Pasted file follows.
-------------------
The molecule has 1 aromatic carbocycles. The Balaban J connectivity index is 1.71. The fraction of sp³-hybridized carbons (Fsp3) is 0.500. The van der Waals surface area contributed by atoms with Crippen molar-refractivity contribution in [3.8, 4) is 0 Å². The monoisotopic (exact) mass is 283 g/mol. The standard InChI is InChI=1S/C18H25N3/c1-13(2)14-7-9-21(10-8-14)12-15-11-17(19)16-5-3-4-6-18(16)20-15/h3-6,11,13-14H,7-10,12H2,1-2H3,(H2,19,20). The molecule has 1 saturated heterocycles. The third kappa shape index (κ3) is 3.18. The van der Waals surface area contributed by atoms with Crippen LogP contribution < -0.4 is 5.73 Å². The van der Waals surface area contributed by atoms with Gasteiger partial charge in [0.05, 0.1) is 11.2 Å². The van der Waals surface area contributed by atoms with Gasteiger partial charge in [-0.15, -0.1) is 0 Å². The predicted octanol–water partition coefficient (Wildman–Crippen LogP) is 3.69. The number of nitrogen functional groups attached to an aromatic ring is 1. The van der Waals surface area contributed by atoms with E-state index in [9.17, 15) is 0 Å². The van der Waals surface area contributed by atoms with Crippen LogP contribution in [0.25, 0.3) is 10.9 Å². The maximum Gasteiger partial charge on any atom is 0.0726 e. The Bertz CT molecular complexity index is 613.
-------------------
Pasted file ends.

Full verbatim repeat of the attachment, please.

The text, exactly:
The molecule has 1 aromatic carbocycles. The Balaban J connectivity index is 1.71. The fraction of sp³-hybridized carbons (Fsp3) is 0.500. The van der Waals surface area contributed by atoms with Crippen molar-refractivity contribution in [3.8, 4) is 0 Å². The monoisotopic (exact) mass is 283 g/mol. The standard InChI is InChI=1S/C18H25N3/c1-13(2)14-7-9-21(10-8-14)12-15-11-17(19)16-5-3-4-6-18(16)20-15/h3-6,11,13-14H,7-10,12H2,1-2H3,(H2,19,20). The molecule has 1 saturated heterocycles. The third kappa shape index (κ3) is 3.18. The van der Waals surface area contributed by atoms with Crippen LogP contribution < -0.4 is 5.73 Å². The van der Waals surface area contributed by atoms with Gasteiger partial charge in [0.05, 0.1) is 11.2 Å². The van der Waals surface area contributed by atoms with Gasteiger partial charge in [-0.15, -0.1) is 0 Å². The predicted octanol–water partition coefficient (Wildman–Crippen LogP) is 3.69. The number of nitrogen functional groups attached to an aromatic ring is 1. The van der Waals surface area contributed by atoms with E-state index in [9.17, 15) is 0 Å². The van der Waals surface area contributed by atoms with Crippen LogP contribution in [0.25, 0.3) is 10.9 Å². The maximum Gasteiger partial charge on any atom is 0.0726 e. The Bertz CT molecular complexity index is 613.